Best Career Change Cover Letter Examples

a picture of business person and career change cover letter

Writing a career change cover letter? A career change is when a professional decides they’d like to apply to a job title that they don’t have any prior experience in. Job seekers should lean heavily into their cover letters when changing career paths. The cover letter is going to be stronger than the resume. Considering the resume may have job titles that aren’t exactly relevant to the job application.

The cover letter should contain a healthy amount of transferable skills and career accomplishments relevant to the job title being applied to. For example, a job seeker who has previous sales experience. This professional can learn software engineering hard skills and apply their previous sales experience to the job function. This allows the job seeker to take transferable skills. And add a new skill (technical skills in this case). And have a much easier time entering a new industry.

career change cover letter

Writing a Career Change Cover Letter

When writing a career change cover letter, it’s important to consider these variables.

Is the job title a good fit?

If switching careers from being a pharmaceutical technician to being a software engineer, the employer might have difficulty comprehending the career transition. In that circumstance, it may be more beneficial to create freelance projects or have an internship as part of the prospective employer's experience.

List impressive accomplishments from a current role or current job

The ability to drive results is a transferable skill. And it can be a great way to bridge the gap between a previous job and a new job. Especially if they aren’t of the same job title. An employer is going to value an “executor.”

Speak to the process of "getting work done"

Rather than mentioning communication skills as a value proposition for the employer, mention the process of getting work accomplished. Processes across multiple industries are often similar. Coordinating with team members, performing quality assurance checks, driving customer satisfaction, and more. Having a comprehensive knowledge of the work process can be a great way to transfer to a new career or industry.

Pay close attention to the job advertisement (job ad)

The job description has insights that can help to position non-relevant work experience to another job opportunity. The job description normally lists duties and responsibilities that speak to requested skills. Try to align those requests to previous work experience for the potential employer and hiring manager.

Accompany the cover letter with a functional resume

A functional resume format uses prior work accomplishments and higher priority skills than work experience. This can be helpful for the hiring manager since previous work experience is going to be irrelevant. There is no “career change resume,” rather a resume that helps the hiring manager make an informed decision. A functional resume can assist with that process.

Speak to the company’s values or objectives

Writing a professional cover letter that reassures the employer of the comprehension of business goals or objectives can help receive a first job interview. A hiring manager is looking for qualified applicants and applicants who possess a strong passion and knowledge for the business.

Positioning the cover letter

These communication methods that the hiring manager will appreciate when reading a career change cover letter. It’s best to avoid mold and fit previous job titles' duties and responsibilities into other job titles. But rather, speaking to career accomplishments that elevate the value of the job seeker (or “career changer”).

Tip: As a job seeker, performing an informational interview can be beneficial before writing a cover letter. An informational interview is an interview session where a prospective employee can interview an employed person. And ask for career advice (like a career coach). It can be a great opportunity for job seekers. And they can learn how to position their prior less relevant work history to their new career path.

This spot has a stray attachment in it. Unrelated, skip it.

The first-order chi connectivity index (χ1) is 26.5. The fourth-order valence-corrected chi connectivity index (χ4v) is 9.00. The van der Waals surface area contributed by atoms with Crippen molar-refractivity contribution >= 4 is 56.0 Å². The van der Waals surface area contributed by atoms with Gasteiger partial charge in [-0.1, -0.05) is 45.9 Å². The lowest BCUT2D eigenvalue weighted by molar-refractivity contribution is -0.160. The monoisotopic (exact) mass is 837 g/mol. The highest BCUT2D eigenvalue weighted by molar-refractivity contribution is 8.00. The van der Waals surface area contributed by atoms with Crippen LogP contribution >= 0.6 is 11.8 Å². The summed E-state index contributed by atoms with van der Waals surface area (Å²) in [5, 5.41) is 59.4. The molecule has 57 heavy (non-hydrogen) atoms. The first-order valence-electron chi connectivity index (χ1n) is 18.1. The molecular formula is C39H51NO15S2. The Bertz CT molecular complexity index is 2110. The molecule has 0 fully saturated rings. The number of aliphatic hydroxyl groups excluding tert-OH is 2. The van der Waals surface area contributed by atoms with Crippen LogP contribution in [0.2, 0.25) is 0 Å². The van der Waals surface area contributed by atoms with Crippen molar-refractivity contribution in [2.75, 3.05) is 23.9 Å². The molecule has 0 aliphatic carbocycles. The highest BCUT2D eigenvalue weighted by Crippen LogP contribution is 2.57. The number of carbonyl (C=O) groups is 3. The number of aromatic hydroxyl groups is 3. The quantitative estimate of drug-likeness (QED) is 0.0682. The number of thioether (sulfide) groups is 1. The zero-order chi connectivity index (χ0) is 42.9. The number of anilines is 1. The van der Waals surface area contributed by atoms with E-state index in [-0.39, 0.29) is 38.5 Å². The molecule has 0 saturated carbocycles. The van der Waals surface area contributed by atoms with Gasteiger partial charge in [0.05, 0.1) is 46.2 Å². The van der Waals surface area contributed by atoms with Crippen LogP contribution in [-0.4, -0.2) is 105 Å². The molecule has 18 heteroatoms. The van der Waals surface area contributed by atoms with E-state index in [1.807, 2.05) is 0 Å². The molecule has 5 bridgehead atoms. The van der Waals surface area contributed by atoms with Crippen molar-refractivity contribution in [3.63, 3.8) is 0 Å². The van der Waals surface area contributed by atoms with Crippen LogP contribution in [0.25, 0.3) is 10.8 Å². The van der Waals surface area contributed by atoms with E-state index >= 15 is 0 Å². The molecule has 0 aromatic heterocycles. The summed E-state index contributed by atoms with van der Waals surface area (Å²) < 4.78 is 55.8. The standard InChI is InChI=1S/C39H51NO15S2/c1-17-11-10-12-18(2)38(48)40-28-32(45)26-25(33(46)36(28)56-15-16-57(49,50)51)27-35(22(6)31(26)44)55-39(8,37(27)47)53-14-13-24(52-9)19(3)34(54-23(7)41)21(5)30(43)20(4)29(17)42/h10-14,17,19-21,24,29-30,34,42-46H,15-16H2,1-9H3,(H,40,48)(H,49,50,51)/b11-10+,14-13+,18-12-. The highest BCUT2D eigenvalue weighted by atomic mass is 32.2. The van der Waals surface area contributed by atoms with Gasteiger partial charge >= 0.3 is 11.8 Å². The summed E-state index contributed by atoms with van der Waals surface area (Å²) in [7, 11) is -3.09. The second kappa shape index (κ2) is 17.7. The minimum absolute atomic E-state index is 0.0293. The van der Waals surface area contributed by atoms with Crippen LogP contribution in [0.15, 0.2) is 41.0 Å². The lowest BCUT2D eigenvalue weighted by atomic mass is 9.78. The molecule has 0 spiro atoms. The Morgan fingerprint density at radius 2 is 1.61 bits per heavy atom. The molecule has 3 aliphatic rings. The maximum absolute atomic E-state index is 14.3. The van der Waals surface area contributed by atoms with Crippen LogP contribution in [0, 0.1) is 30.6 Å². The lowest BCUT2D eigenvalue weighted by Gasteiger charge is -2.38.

Career Change Cover Letter Example

Below is a cover letter example of a professional going through a career transition.

Ian Smith
[email protected]
639-555-9984
Sales Associate

May 1st, 2013

Dear Mr. Johnson —

The first thing you should note about my job application is that I have no prior work experience in this job title. I recognize that it may put me at a slight disadvantage to the other job applicants. But I want to show you why my resume deserves a job interview opportunity.

My work experience as a sales associate and sales manager has taught me how to spot sales inefficiencies. And while reading through the job opportunity, I noticed that the software engineering position would be working heavily with the sales team. On sales automation objectives. I have learned new software engineering skills. And I am seeking my first full-time position in the industry. I believe this prior work experience will become valuable.

Here are some recent accomplishments that can help to assess my qualifications and abilities:

  • Led a sales team at a retail sales store to reach 85% of our annual sales objectives.
  • Passed the Ruby on Rails software engineering course at Dev Bootcamp, providing me with a software engineering certification.
  • Advanced quickly in the sales department, moving from sales associate to sales manager. Taking direction and adapting to results quickly gave me this advantage.
I’m a quick learner who can be adaptive and flexible with work assignments. Especially as I develop the skills required to work within a software engineering position and department.

I would love to speak with you about this position and provide you with more information about my qualifications to decide about my application. My cell phone number is 555-837-9376. I’m ready and available for an interview or telephone interview at your convenience.

Sincerely,
Ian Smith

Persuasive Career Change Cover Letter Example

Below is a cover letter example of a professional going through a career transition and wanting to be persuasive about the job opportunity.

Ian Smith
[email protected]
639-555-9984
Sales Engineer

May 1st, 2013

Dear Mr. Johnson —

I want to let you know that I don't have any prior work experience in the field. And I'd like to share why I feel like an ideal candidate for this position. My prior experience is in software development. While working on a product at my last company, I worked closely with many sales leaders. And through that experience, I was mentored on the sales side.